Dementia has a serious impact on the quality of life of older people worldwide. In a recently published study, researchers from the University of South Australia report that new genetic studies show a direct link between dementia and vitamin D deficiency.
The research found that low vitamin D levels were associated with lower brain volume and an increased risk of dementia and stroke, according to genetic analyses. In some populations, 17 per cent of cases could have been prevented if everyone’s vitamin D levels had been raised to normal.
Dementia is a chronic, progressive syndrome that leads to a decline in cognitive function.
In Australia, around half a million people live with it, the second leading cause of death in the country. More than 55 million people worldwide suffer from it, with 10 million new cases diagnosed each year.
The study, funded by the National Health and Medical Research Council, processed data from 294 514 participants.
According to Professor Elina Hyppönen, Senior Researcher and Director of the Australian Centre for Precision Health at UniSA, the findings are important for the prevention of dementia and vitamin D deficiency.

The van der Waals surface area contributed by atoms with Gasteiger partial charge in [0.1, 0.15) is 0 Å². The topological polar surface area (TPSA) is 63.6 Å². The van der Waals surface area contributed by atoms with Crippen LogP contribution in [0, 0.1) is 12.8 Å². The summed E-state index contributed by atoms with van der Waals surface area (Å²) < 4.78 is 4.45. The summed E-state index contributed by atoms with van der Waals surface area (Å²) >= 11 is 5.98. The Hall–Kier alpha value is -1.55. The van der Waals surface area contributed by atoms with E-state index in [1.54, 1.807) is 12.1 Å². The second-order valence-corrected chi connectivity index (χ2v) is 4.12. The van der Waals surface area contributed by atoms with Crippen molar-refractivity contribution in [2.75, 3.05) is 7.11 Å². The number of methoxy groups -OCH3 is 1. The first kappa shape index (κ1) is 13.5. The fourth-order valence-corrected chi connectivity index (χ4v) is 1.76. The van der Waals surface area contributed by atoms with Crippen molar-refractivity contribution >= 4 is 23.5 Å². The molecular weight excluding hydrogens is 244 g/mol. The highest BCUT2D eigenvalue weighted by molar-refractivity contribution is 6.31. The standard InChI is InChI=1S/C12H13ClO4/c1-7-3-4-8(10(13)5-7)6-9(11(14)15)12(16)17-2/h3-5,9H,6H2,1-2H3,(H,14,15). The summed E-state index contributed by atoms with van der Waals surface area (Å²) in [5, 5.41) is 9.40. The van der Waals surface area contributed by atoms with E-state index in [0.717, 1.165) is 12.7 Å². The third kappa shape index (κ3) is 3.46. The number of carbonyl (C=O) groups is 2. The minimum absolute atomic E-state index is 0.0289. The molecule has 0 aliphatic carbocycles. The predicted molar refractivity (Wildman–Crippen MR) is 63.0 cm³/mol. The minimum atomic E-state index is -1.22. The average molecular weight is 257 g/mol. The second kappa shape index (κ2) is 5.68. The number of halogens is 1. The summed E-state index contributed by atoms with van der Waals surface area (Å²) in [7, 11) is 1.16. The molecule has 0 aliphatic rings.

“Vitamin D is a hormone precursor that is increasingly recognized for its wide-ranging effects, including its influence on the functioning of the nervous system,” says Professor Hyppönen. “Our study is the first to investigate the association between very low vitamin D levels and the risk of dementia and stroke using robust genetic analyses in a large population.
According to the professor, the results are incredibly significant given the high prevalence worldwide.
Dementia is a progressive and debilitating disease that can devastate individuals and families alike,” says Professor Hyppönen. “Ensuring that severe vitamin D deficiency does not develop would have additional benefits and could make a difference to the health and well-being of thousands of people.”
Source: University of South Australia